I’ve had a lot of opportunities to teach photography and environmental science over the past six months. I want to use this space to reflect on what I’ve learned, to create a time capsule I can look back on, and to hear feedback from others on their teaching tips. I never imagined when I was a kid that being an informal science teacher was a job. But I love it! So if you’re thinking of being a teacher or just exploring what’s out there, the resources below could be helpful for you!
Eventually I’ll get back to writing about travels and posting photographs. But teaching is the most prevalent part of my life right now. (This post is focused on teaching science. More on teaching photography to come!)
This week I’ve had the flu, turned into a phlegm monster, and attended two days of professional teacher development. The garden where I work teaches their teachers how to teach (ha) through two frameworks called BEETLES and ROP. BEETLES (Better Environmental Education, Teaching, Learning & Expertise Sharing) is an informal teaching method for outdoor science education. It focuses a lot on empowering students to think critically and support each other. With the shy-kid part of me still deep down somewhere I appreciate that BEETLES offers tools and language to students that take the pressure off of responding to teachers. Questions are observation and opinion based, or focused on refining and reflecting on what a classmate said. As a student, you can’t feel wrong. ROP (Reflecting On Practice) is a practice for teachers to reflect on their own methods. It’s used in informal and museum education.
Here are three top takeaways from BEETLES to make teaching more enriching:
- Asking broad questions can make more students feel comfortable answering and inspire higher levels of critical thinking. However, it’s mostly done based on feelings and rarely used in science. I am guilty of this even in a science museum. I often ask—“how does this biome feel?”—or use an open statement like—“I bet this next environment will feel really different.” That’s a great start. It’s not the same as “How are you connected to the organisms in this environment?” or “What types of organisms could live in this environment?”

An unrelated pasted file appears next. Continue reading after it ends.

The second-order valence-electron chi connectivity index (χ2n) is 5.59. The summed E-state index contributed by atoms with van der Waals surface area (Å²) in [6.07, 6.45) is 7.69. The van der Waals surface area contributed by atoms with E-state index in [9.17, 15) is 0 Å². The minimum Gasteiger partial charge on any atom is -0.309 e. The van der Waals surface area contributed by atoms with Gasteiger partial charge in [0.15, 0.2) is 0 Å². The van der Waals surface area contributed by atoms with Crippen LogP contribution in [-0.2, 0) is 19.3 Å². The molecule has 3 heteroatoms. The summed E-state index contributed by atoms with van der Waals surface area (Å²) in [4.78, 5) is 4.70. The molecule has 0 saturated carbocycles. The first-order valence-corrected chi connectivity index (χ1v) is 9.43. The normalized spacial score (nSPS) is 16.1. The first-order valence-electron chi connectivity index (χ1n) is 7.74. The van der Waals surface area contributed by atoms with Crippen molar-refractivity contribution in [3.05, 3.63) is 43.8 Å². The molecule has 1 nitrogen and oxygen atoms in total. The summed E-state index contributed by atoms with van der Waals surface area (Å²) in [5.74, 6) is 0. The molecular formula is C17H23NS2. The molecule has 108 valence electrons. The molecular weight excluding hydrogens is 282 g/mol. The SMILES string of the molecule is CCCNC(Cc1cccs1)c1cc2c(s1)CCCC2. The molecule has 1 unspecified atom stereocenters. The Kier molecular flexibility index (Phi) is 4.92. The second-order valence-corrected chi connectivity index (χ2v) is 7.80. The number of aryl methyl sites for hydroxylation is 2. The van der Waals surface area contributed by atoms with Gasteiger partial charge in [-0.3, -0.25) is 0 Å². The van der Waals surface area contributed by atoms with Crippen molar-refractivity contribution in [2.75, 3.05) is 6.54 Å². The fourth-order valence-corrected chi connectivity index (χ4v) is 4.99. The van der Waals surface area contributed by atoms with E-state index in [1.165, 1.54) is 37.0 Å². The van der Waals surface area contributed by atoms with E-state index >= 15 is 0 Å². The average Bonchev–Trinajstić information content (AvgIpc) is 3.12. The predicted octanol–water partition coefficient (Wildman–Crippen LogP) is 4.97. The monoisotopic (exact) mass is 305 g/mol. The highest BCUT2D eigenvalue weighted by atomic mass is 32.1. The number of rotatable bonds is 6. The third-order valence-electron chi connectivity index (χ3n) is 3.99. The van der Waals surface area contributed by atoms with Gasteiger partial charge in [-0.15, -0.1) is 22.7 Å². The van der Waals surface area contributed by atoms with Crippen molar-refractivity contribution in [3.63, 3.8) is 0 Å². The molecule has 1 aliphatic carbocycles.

- Waiting three seconds after asking a question or saying “Let’s think about this quietly for one minute” improves responses and participation. I would imagine it would keep the energy levels of a class down too. That can be a positive, if you lead classes in narrow or public spaces. (Anyone have other tips for channeling excitement and students’ need to move around into learning?)
- Praising good discussion behaviors and risk taking helps you connect to students and promotes fair conversations.
- Acting like a learner alongside your students makes the power dynamic more equal and the learning experience authentic. It’s okay to say you learned something from a book. It’s okay to think through a question out loud with a student. It’s even better to ask a student to “tell you more about their idea” or have a second student answer the first student’s question.
Here are more of my favorite hand-outs:
What practices and methods for science topics, observation-based learning, and discussion-making do you find successful in your classroom? Leave a comment below!